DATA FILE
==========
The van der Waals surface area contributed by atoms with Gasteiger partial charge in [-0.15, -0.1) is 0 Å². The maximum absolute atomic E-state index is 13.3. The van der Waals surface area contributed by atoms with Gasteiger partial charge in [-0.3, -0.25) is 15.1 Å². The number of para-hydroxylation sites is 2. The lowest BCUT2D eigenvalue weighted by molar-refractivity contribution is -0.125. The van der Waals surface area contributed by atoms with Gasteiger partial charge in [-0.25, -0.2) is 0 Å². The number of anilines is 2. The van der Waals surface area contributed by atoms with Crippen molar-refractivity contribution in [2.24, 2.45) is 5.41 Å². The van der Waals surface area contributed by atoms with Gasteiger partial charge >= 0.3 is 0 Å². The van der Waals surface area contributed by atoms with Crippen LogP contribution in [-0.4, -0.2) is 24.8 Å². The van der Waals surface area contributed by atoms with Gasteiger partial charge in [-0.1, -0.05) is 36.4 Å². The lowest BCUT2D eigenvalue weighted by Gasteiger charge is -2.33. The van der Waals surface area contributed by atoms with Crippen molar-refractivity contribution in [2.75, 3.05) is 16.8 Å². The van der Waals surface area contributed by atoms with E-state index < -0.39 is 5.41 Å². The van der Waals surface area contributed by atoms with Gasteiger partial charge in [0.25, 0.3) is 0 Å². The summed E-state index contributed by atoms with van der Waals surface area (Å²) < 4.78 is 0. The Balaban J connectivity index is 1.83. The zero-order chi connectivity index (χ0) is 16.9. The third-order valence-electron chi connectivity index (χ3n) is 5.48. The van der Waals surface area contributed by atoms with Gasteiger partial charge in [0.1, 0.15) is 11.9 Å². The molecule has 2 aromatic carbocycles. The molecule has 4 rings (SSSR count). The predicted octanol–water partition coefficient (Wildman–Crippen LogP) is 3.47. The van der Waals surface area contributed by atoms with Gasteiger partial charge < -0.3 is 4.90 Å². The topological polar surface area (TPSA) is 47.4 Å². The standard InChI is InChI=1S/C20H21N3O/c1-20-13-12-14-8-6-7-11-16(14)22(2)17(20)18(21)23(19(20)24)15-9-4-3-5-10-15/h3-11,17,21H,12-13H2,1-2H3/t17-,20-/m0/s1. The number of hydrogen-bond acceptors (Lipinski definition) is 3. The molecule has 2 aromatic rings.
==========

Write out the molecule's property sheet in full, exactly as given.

The van der Waals surface area contributed by atoms with Gasteiger partial charge in [-0.15, -0.1) is 0 Å². The maximum absolute atomic E-state index is 13.3. The van der Waals surface area contributed by atoms with Gasteiger partial charge in [-0.3, -0.25) is 15.1 Å². The number of para-hydroxylation sites is 2. The lowest BCUT2D eigenvalue weighted by molar-refractivity contribution is -0.125. The van der Waals surface area contributed by atoms with Gasteiger partial charge in [-0.25, -0.2) is 0 Å². The number of anilines is 2. The van der Waals surface area contributed by atoms with Crippen molar-refractivity contribution in [2.24, 2.45) is 5.41 Å². The van der Waals surface area contributed by atoms with Gasteiger partial charge >= 0.3 is 0 Å². The van der Waals surface area contributed by atoms with Crippen LogP contribution in [-0.4, -0.2) is 24.8 Å². The van der Waals surface area contributed by atoms with Gasteiger partial charge in [-0.1, -0.05) is 36.4 Å². The lowest BCUT2D eigenvalue weighted by Gasteiger charge is -2.33. The van der Waals surface area contributed by atoms with Crippen molar-refractivity contribution in [2.75, 3.05) is 16.8 Å². The van der Waals surface area contributed by atoms with E-state index < -0.39 is 5.41 Å². The van der Waals surface area contributed by atoms with Gasteiger partial charge in [0.25, 0.3) is 0 Å². The summed E-state index contributed by atoms with van der Waals surface area (Å²) < 4.78 is 0. The Balaban J connectivity index is 1.83. The zero-order chi connectivity index (χ0) is 16.9. The third-order valence-electron chi connectivity index (χ3n) is 5.48. The van der Waals surface area contributed by atoms with Gasteiger partial charge in [0.1, 0.15) is 11.9 Å². The molecule has 2 aromatic carbocycles. The molecule has 4 rings (SSSR count). The predicted octanol–water partition coefficient (Wildman–Crippen LogP) is 3.47. The van der Waals surface area contributed by atoms with Gasteiger partial charge < -0.3 is 4.90 Å². The topological polar surface area (TPSA) is 47.4 Å². The standard InChI is InChI=1S/C20H21N3O/c1-20-13-12-14-8-6-7-11-16(14)22(2)17(20)18(21)23(19(20)24)15-9-4-3-5-10-15/h3-11,17,21H,12-13H2,1-2H3/t17-,20-/m0/s1. The number of hydrogen-bond acceptors (Lipinski definition) is 3. The molecule has 2 aromatic rings.